Defense turning the corner

CLEMSON – The statistics might not necessarily bear it out, but through three games, anyone watching knows that Clemson's defense has made real progress over 2012.

Clemson is 12th in the ACC in total defense, allowing 388 yards per game. The Tigers are ninth in scoring defense, allowing 20.7 points per game. But their effort Thursday at N.C. State – allowing 14 points and lifting the offense on an off night – gives reason for hope.

Clemson coach Dabo Swinney said Tuesday that the defense is much further along through three games than it was a year ago, and second-year defensive coordinator Brent Venables backed up those words.

"We've made a lot of strides in a lot of areas, we've got a long way to go. But I love the attitude of the group of guys," he said. "Their willingness to fight and handle adversity well and have to compete, over and over and over. If we've been consistent about something through the first three games, it's been that.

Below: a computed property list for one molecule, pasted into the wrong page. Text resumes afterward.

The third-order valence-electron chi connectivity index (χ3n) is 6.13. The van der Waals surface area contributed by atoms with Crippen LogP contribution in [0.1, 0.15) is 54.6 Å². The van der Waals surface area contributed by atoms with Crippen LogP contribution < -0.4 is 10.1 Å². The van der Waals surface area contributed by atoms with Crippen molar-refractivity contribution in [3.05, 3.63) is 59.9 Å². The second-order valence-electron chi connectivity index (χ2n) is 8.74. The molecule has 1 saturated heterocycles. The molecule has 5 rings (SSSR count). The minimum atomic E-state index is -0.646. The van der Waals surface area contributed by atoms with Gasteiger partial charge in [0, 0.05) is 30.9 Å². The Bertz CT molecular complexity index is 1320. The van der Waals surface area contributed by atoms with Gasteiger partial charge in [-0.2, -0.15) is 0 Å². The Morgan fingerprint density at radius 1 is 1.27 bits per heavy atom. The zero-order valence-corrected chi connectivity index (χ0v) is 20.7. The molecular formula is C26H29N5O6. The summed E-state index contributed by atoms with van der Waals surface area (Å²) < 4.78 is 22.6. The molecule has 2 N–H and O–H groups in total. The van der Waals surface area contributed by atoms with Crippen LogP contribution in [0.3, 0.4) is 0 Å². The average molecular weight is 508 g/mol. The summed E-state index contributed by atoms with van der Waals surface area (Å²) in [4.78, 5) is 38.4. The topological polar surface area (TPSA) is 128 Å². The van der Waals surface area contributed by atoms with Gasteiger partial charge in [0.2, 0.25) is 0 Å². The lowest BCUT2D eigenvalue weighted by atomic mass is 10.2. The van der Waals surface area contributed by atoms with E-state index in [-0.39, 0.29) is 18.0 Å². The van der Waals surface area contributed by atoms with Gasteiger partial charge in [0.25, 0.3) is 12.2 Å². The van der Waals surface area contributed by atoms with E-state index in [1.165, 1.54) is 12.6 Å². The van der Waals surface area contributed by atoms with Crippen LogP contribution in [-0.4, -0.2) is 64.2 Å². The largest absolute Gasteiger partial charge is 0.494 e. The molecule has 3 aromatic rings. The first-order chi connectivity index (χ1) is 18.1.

"Their willingness to work, their willingness to invest and their willingness to compete for four quarters. We've made some improvement and we've got a lot of things to continue to get better. We've found a way to get to 3-0, and on to the next one."

Venables has talked repeatedly about building his defense from the front seven out, which is where Clemson has made the most progress.

The Tigers have 12 sacks on the season, third in the ACC; junior defensive end Vic Beasley has five sacks, half a sack off the national lead. "You're a lot further along in a lot of different areas," he said. "Everything we've been talking about all along in what it takes to start inside-out with your defense, run defense and so forth, where I feel like our guys are a lot further along."

Are there issues? Sure.

"We've got a lot of areas we need to get better at. But everybody does," he said. "You watch college football, watch the NFL, everybody's got problems. We're not unique to that. You have things you dislike, the same issues, it might be. If those continue to pop up, you have to learn from mistakes."

That said, plenty of time remains for improvement.

"It's a long season," Venables said. "It's always been an evolution in terms of continuing to improve and get better, and guys getting better with their chemistry, understanding of their responsibility of the run and pass, precision, from an execution standpoint, that you need to get better and massage as the year goes along.